Taxes are not always borne by the people who pay them in the first instance. They are often shifted to other people. Tax incidence means the final placing of a tax. Incidence is on the person who ultimately bears the money burden of tax. According to the modern theory, incidence means the changes brought about in income distribution by changes in the budgetary policy.
Impact and Incidence: The impact of a tax is on the person who pays it in the first instance and the incidence is on the one who finally bears it. Therefore, the incidence is on the final consumers.
Incidence and Effects: The effect of a tax refers incidental results of the tax. There are several consequences of imposition of tax, for example, decreased demand.
Money Burden and the Real Burden: The money burden of a tax is represented by the total amount of money received by the treasury. For example, the consumer has to spend Rs. 50 more on sugar monthly, it is the money burden that he has to bear. But if he has to reduce his consumption of sugar it means there is a reduction in economic welfare. This inconvenience, pinching, sacrifice or in short the loss of economic welfare is the real burden of tax.
(a) Concentration or Surplus theory: According to concentration theory, each tax tends to concentrate on a particular class of people who happen to enjoy surplus from their products.
(b) Diversion or Diffusion theory: The diffusion theory states that the tax eventually got diffused in the entire society. That is, the final placing of tax is not one but multiple. The process of diffusion took place through shifting or through process of exchange.
(a) Elasticity: While considering incidence we consider both elasticity of demand and elasticity of supply. If the demand for the commodity taxed is elastic, the tax will tend to be shifted to the producer but in case of inelastic demand, it will be largely borne by the consumer. In case of elastic supply, the burden will tend to be on the purchaser and in the case of inelastic supply on the producer.
(b) Price: Since shifting of the tax burden can only take place through a change in price, price is a very important factor. If the tax leaves the price unchanged, the tax does not shift.
(c) Time: In short run, the producer cannot make any adjustment in plant and equipment. If, therefore, demand falls on account of price rise resulting from the tax, he may not be able to reduce supply and may have to bear the tax to some extent. In the long run, however, full adjustment can be made and tax shifted to the consumer.
(d) Cost: Tax raises the price; rise in price reduces demand and reduced demand results in the reduction of output. A change in the scale of production affects cost and the effect will vary according as the industry is decreasing, increasing or constant costs industry. For instance, if the industry is subject to decreasing cost, a reduction in the scale of production will raise the cost and hence price, shifting the burden of the tax to the consumer.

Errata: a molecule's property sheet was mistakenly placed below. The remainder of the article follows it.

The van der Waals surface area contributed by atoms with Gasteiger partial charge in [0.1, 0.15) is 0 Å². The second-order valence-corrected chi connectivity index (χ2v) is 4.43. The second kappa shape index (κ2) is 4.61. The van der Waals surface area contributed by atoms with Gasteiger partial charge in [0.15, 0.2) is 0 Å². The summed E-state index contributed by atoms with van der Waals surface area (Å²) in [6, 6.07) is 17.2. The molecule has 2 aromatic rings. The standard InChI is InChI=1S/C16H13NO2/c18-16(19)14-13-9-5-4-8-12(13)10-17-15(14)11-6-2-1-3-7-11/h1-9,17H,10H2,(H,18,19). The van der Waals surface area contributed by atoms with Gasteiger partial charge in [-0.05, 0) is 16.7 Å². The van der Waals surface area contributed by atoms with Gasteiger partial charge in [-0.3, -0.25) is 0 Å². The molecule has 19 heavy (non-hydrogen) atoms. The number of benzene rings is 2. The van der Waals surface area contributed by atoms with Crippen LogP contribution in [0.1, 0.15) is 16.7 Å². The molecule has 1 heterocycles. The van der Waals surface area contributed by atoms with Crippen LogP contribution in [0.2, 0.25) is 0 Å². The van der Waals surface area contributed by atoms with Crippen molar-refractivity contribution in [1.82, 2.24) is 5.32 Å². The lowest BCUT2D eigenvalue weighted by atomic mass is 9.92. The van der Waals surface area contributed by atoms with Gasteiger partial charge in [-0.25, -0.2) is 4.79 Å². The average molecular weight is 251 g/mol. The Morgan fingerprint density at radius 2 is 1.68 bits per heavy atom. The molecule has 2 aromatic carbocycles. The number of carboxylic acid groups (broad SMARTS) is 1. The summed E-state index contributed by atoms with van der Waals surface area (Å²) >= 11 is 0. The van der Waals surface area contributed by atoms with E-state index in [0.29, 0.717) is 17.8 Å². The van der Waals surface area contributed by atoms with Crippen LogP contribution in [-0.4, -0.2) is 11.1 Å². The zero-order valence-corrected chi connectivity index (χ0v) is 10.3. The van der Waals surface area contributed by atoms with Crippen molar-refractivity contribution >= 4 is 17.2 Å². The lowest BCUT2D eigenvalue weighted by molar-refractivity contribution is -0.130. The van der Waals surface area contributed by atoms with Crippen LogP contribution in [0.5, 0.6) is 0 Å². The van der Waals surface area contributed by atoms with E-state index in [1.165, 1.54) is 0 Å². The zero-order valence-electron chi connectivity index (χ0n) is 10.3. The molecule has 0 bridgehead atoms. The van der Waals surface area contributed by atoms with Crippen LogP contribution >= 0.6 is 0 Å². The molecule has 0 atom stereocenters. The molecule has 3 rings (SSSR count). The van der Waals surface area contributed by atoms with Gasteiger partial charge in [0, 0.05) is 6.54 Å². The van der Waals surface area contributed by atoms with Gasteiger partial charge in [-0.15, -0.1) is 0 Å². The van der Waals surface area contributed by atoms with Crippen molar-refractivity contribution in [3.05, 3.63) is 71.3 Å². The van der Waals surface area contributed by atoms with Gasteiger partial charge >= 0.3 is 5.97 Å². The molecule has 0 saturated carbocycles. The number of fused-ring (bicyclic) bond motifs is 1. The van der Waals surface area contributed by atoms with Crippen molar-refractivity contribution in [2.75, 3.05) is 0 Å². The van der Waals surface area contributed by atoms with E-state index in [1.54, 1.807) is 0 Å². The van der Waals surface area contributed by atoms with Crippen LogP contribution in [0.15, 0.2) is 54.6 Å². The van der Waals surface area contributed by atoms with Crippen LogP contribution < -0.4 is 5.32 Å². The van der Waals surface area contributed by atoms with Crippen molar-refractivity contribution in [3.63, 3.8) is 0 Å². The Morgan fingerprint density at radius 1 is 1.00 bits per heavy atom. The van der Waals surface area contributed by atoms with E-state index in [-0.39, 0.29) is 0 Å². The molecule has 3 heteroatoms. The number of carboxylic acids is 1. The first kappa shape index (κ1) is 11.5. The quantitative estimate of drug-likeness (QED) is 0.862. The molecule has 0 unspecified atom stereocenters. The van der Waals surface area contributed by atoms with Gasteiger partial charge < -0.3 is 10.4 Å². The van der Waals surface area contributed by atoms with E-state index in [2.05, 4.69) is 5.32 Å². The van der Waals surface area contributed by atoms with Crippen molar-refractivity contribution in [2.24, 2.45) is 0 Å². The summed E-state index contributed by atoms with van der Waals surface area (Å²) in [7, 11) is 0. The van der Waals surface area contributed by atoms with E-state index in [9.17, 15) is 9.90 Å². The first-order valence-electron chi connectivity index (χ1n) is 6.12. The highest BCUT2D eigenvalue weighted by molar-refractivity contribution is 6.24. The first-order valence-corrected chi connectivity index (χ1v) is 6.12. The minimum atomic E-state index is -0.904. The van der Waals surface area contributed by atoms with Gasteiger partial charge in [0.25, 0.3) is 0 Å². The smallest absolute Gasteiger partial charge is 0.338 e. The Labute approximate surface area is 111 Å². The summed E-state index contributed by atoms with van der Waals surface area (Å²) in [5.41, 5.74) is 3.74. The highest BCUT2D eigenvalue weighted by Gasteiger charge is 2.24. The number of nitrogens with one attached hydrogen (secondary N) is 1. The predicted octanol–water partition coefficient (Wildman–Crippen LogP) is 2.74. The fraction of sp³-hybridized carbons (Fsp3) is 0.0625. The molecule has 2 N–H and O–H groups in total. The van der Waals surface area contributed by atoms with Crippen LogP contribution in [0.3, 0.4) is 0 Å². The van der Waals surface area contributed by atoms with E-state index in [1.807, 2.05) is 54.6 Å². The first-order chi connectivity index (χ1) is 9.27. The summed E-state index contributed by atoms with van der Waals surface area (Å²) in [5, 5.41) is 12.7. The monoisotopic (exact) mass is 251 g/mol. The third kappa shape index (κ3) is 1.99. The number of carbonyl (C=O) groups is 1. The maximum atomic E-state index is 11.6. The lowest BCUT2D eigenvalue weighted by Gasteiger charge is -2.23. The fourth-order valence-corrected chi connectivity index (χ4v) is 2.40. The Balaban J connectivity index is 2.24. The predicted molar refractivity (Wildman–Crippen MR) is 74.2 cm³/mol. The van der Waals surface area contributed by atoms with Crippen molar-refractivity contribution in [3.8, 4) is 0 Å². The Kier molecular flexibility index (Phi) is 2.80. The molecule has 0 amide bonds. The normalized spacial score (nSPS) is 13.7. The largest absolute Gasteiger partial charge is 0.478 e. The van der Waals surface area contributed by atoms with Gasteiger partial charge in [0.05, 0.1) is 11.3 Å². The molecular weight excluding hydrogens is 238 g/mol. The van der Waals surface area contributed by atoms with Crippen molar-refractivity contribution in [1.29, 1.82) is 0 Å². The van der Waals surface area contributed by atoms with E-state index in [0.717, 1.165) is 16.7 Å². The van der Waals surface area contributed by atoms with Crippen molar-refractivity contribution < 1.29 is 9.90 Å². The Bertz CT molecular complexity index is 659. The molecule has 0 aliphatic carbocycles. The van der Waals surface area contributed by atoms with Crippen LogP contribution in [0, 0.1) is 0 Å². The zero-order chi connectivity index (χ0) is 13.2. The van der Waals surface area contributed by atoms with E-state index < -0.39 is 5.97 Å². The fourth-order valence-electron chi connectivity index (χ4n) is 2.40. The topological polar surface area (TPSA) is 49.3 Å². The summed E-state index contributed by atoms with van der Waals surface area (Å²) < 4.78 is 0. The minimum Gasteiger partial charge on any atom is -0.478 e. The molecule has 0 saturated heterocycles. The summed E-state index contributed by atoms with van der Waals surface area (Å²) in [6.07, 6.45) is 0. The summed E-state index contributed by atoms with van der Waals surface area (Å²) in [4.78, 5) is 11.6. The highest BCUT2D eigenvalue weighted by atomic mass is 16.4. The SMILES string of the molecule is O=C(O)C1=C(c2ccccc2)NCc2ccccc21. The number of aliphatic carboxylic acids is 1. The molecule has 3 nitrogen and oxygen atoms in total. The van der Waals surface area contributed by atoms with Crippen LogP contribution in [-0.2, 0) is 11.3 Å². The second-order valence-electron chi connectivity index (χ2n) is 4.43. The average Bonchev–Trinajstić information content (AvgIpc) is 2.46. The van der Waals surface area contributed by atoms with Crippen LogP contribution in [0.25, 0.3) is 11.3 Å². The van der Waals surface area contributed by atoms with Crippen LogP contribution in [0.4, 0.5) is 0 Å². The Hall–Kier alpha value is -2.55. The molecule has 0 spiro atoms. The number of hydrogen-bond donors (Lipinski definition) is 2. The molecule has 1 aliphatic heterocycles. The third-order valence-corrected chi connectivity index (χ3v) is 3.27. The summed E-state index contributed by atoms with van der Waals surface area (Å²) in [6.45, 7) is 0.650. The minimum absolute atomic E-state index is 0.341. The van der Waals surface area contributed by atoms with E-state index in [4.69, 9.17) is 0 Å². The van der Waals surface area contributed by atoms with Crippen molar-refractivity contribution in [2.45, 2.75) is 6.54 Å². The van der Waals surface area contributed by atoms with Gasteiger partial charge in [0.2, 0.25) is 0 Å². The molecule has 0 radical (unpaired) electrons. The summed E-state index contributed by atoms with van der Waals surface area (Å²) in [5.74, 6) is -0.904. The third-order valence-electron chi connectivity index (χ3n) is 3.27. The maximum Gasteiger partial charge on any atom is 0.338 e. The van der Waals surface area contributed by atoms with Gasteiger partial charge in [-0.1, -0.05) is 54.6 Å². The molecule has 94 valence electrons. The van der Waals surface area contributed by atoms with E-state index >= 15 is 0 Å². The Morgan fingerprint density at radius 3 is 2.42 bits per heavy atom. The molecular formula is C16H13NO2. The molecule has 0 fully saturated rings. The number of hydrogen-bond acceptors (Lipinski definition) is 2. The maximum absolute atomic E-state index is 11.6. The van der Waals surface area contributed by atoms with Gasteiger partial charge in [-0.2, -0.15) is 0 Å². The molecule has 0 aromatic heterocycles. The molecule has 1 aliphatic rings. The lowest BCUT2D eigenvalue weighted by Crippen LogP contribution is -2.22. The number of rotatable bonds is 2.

(e) Nature of tax: The incidence of taxation will definitely depend on the nature of tax. For example, an indirect taxís burden is fall on the consumer.
(f) Market form: Another factor determining the incidence of taxation is the market form. Under perfect competition, no single producer or single purchaser can affect the price; hence shifting of tax in either direction is out of the question. But under monopoly, a producer is in a position to influence price and hence shift the tax.
between Direct and Indirect Taxes
A direct tax is not intended to be shifted, whereas an indirect tax is so intended.
Taxes on commodities are generally called indirect taxes as they completely or partially shifted consumers. But it should be remembered that all the commodity taxes are not indirect taxes. A tax is said to be indirect if its burden is shifted finally to the consumer.
Direct tax is the tax in which the commodity is taxed by the government, yet its price remains unaffected or changed. In this case the tax is not shifted to consumer and the tax will be called direct tax. If the tax is shifted, the tax is indirect, otherwise indirect.
Demerits of Direct and Indirect Taxes
Merits of Direct Tax:
Demerits of Direct Tax:
Merits of Indirect Tax:
Demerits of Indirect Tax:
Taxes on Personal Income:
Income tax, super tax and excess profit tax are all direct taxes and generally cannot be shifted.
However, the business is in a strong position and can shift a part of his tax burden to his customers. But this situation is rarely present and the income tax payer must bear the burden of tax.
If the income tax is extremely heavy, it may discourage saving and investment. However, it will mainly depend on whether the tax falls on average income or marginal income, the effects would be adverse. If the increase in tax is fall on marginal income, it will mean a positive discouragement to the earning of that income.
Corporate tax discourages investment, level of national income and employment.
A corporation tax, by reducing the earnings of the existing firms, discourages the entry of new firms into the industry which may result in a monopoly or a semi-monopoly for the existing firms with all the attendant evils.
A part of corporate tax may be shifted to the buyers through a price rise.
Tax on Profits:
Some economists are not of the view that the tax on profit should be shifted to buyers. It should be borne by the seller who pays it.
The second view does not subscribe with the above approach. It is argued that normal profit is a part of the cost and when the entrepreneur is able to influence the price, the tax is generally shifted to the consumer.
However, the tax on profit in the form of a licence duty will be borne by the producer.
Wealth tax is imposed on value of a personís stock of wealth
By enabling the government not to raise the income tax rates too high, the wealth tax encourages investment in modern industries
Another obvious effect of wealth tax is the reduction of economic inequalities by reducing the size of inherited wealth
The wealth tax is imposed on the net worth of the individual. Whereas, the property tax is levied on the gross amount of assetsí value
There is no shifting of tax and the incidence is on the person on whom the tax is levied. However, the tax on productive property may be shifted to consumers.
(a) Natural factors like the fertility of the soil, the situation of the land, some other natural conditions, and
(b) Investment of capital in drainage schemes, anti-erosion measures, irrigation facilities and other measures necessary to increase and sustain productivity
The tax on the first set is a tax on economic rent and has a tendency to fall on the owners